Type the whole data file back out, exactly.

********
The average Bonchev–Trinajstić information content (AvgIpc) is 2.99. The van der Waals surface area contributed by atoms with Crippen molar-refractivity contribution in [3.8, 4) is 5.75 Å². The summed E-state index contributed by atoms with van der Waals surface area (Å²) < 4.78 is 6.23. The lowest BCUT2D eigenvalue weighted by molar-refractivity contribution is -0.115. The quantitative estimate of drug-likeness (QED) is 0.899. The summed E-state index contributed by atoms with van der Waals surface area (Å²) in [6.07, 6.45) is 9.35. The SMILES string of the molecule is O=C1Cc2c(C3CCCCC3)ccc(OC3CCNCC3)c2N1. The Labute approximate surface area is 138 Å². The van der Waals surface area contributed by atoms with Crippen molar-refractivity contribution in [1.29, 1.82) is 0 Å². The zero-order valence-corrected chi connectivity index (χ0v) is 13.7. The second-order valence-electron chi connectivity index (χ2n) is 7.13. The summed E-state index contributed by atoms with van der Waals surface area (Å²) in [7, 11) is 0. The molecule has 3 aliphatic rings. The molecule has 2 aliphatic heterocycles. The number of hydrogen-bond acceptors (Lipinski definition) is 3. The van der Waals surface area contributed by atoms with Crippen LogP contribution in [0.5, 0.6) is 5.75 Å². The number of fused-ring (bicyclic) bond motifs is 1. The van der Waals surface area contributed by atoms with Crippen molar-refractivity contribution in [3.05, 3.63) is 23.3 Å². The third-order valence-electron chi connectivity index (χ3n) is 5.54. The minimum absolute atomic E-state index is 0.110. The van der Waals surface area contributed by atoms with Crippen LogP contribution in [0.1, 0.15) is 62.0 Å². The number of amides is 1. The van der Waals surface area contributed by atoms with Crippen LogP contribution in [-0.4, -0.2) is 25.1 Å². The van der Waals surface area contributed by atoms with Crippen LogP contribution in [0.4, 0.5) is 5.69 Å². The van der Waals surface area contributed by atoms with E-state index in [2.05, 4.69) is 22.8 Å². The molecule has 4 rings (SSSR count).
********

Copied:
The average Bonchev–Trinajstić information content (AvgIpc) is 2.99. The van der Waals surface area contributed by atoms with Crippen molar-refractivity contribution in [3.8, 4) is 5.75 Å². The summed E-state index contributed by atoms with van der Waals surface area (Å²) < 4.78 is 6.23. The lowest BCUT2D eigenvalue weighted by molar-refractivity contribution is -0.115. The quantitative estimate of drug-likeness (QED) is 0.899. The summed E-state index contributed by atoms with van der Waals surface area (Å²) in [6.07, 6.45) is 9.35. The SMILES string of the molecule is O=C1Cc2c(C3CCCCC3)ccc(OC3CCNCC3)c2N1. The Labute approximate surface area is 138 Å². The van der Waals surface area contributed by atoms with Crippen molar-refractivity contribution in [1.29, 1.82) is 0 Å². The zero-order valence-corrected chi connectivity index (χ0v) is 13.7. The second-order valence-electron chi connectivity index (χ2n) is 7.13. The summed E-state index contributed by atoms with van der Waals surface area (Å²) in [7, 11) is 0. The molecule has 3 aliphatic rings. The molecule has 2 aliphatic heterocycles. The number of hydrogen-bond acceptors (Lipinski definition) is 3. The van der Waals surface area contributed by atoms with Crippen LogP contribution in [0.5, 0.6) is 5.75 Å². The number of fused-ring (bicyclic) bond motifs is 1. The van der Waals surface area contributed by atoms with Crippen molar-refractivity contribution in [3.05, 3.63) is 23.3 Å². The third-order valence-electron chi connectivity index (χ3n) is 5.54. The minimum absolute atomic E-state index is 0.110. The van der Waals surface area contributed by atoms with Crippen LogP contribution in [0.1, 0.15) is 62.0 Å². The number of amides is 1. The van der Waals surface area contributed by atoms with Crippen LogP contribution in [-0.4, -0.2) is 25.1 Å². The van der Waals surface area contributed by atoms with Crippen LogP contribution in [0.4, 0.5) is 5.69 Å². The van der Waals surface area contributed by atoms with E-state index in [2.05, 4.69) is 22.8 Å². The molecule has 4 rings (SSSR count).